By Joshua McMorrow-Hernandez, Editor
As a modern coin enthusiast, I’m frequently making the case that the last great United States Mint rarity was released in 1995 – the year the 1995-W American Silver Eagle was issued as a free “bonus” in the 1995 10th Anniversary American Eagle proof set. The 5-piece proof set, issued for $999 (remember, the price of gold back then was about $387 per ounce), was an immediate hit, though relatively few collectors of American Silver Eagles could afford to buy four gold coins for the sake of picking up the 1995-W silver eagle.
The same was the case for me – I was 14 years old and didn’t have $1,000 to spend on buying the 1995 10th Anniversary American Eagle proof set. Sure, if we collectors had known the 1995-W proof silver eagle would go on to become a numismatic modern marvel, maybe we would’ve found a way to make the purchase happen. A loan… A hefty credit card charge… Or in my case as a teenager I could’ve mowed a few more lawns.
Of course, hindsight is always 20/20. If I could’ve scraped up the dough back in 1995 to buy one of those proof sets, I would’ve made bank. Only 30,125 of these special 1995-W proof silver eagles were made, and today they regularly trade in the $3,000 to $5,000 range. That’s an easy 300% (or greater) profit on the investment, significantly outpacing inflation since 1995. And, had I been lucky enough to purchase a specimen of the 1995-W silver eagle capable of snagging a PR70 grade from Professional Coin Grading Service (PCGS) I could’ve used the funds to put a nicer down payment on the house I recently bought. After all, 1995-W PCGS PR70 silver eagles go for $15,000 on a bad day.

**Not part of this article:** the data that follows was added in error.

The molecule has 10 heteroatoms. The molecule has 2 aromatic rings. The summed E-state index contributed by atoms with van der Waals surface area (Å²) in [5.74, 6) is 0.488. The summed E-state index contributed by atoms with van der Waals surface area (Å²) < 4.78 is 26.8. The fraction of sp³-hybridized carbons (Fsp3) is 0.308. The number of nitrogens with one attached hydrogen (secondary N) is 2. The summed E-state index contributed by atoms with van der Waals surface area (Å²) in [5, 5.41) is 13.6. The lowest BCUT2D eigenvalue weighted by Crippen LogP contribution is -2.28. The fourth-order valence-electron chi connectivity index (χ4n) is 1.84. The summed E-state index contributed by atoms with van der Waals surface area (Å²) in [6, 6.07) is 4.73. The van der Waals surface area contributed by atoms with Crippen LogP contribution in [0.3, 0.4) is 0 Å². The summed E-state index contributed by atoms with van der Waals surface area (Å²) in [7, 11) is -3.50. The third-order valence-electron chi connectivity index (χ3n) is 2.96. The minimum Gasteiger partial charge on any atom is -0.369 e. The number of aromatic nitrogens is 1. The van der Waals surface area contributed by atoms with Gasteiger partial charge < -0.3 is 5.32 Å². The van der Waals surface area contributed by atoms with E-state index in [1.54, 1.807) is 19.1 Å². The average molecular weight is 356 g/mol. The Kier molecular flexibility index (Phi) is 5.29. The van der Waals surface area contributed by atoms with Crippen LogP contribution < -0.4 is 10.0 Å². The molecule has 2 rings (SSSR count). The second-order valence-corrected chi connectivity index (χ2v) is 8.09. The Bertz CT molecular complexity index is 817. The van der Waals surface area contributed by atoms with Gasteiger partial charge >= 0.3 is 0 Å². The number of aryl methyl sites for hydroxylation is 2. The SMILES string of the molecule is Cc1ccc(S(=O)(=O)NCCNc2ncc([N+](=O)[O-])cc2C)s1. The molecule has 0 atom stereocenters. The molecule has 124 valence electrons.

I know many collectors who wish they could’ve bought one (or more) of those 1995 10th Anniversary American Eagle proof sets. And, frankly, the 1995-W proof silver eagle is the last United States coin to date that I believe we numismatists could consider a real “rarity.” Granted, we’ve yet to see how the 2018 American Eagle palladium proof coin performs over the long run. It was released on September 6 and all 15,000 sold out within seven minutes; it was trading in the secondary market for nearly double its issue price, though the coin may be a flash in the pan. Only time will tell if it holds up as a bona fide rarity or was simply the flavor of the moment for collectors and investors in late 2018.
But unlike the parade of limited-edition sellouts the US Mint has spawned over the past several years, the 1995-W American Silver Eagle didn’t hit an early crescendo in the secondary marketplace only to fall flat months later. Rather, it has proven year in and year out to be a hot, in-demand issue that has matured as a real key coin with solid market performance throughout the years. No wonder so many hobbyists such as myself regret not having purchased the 1995-W American silver eagle way back when.
Will the US Mint ever produce another real rarity? And, I’m not talking about a scarce die variety like the 1990 no-S Lincoln cent or error such as the eye-popping 2000 Sacagawea/50 State Quarter mule, but an honest-to-goodness regular-issue rarity. If we’ve learned anything in numismatics, the US Mint is known to have a surprise or two up their sleeves when we least expect it.